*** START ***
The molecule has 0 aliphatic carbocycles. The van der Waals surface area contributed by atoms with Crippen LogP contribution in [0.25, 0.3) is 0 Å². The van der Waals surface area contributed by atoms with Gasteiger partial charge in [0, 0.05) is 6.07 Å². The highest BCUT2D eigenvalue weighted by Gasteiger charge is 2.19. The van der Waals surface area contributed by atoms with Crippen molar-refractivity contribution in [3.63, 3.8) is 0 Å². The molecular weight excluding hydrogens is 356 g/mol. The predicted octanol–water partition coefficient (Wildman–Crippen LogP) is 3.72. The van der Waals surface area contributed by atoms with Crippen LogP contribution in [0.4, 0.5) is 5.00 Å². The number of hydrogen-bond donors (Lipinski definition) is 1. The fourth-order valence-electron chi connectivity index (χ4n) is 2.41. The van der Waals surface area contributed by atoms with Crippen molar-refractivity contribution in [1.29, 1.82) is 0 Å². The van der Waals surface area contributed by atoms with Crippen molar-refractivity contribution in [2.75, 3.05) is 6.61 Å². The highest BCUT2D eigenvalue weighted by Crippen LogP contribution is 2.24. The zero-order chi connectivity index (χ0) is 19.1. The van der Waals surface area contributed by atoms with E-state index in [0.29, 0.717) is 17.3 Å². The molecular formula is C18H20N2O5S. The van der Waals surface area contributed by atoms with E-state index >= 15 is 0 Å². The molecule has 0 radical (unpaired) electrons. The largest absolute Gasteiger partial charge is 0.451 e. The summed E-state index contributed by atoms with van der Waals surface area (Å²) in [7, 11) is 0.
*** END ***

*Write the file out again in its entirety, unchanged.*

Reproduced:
The molecule has 0 aliphatic carbocycles. The van der Waals surface area contributed by atoms with Crippen LogP contribution in [0.25, 0.3) is 0 Å². The van der Waals surface area contributed by atoms with Gasteiger partial charge in [0, 0.05) is 6.07 Å². The highest BCUT2D eigenvalue weighted by Gasteiger charge is 2.19. The van der Waals surface area contributed by atoms with Crippen molar-refractivity contribution in [3.63, 3.8) is 0 Å². The molecular weight excluding hydrogens is 356 g/mol. The predicted octanol–water partition coefficient (Wildman–Crippen LogP) is 3.72. The van der Waals surface area contributed by atoms with Crippen LogP contribution in [0.4, 0.5) is 5.00 Å². The number of hydrogen-bond donors (Lipinski definition) is 1. The fourth-order valence-electron chi connectivity index (χ4n) is 2.41. The van der Waals surface area contributed by atoms with Crippen molar-refractivity contribution in [1.29, 1.82) is 0 Å². The van der Waals surface area contributed by atoms with Crippen molar-refractivity contribution in [2.75, 3.05) is 6.61 Å². The highest BCUT2D eigenvalue weighted by Crippen LogP contribution is 2.24. The zero-order chi connectivity index (χ0) is 19.1. The van der Waals surface area contributed by atoms with E-state index in [0.29, 0.717) is 17.3 Å². The molecular formula is C18H20N2O5S. The van der Waals surface area contributed by atoms with E-state index >= 15 is 0 Å². The molecule has 0 radical (unpaired) electrons. The largest absolute Gasteiger partial charge is 0.451 e. The summed E-state index contributed by atoms with van der Waals surface area (Å²) in [7, 11) is 0.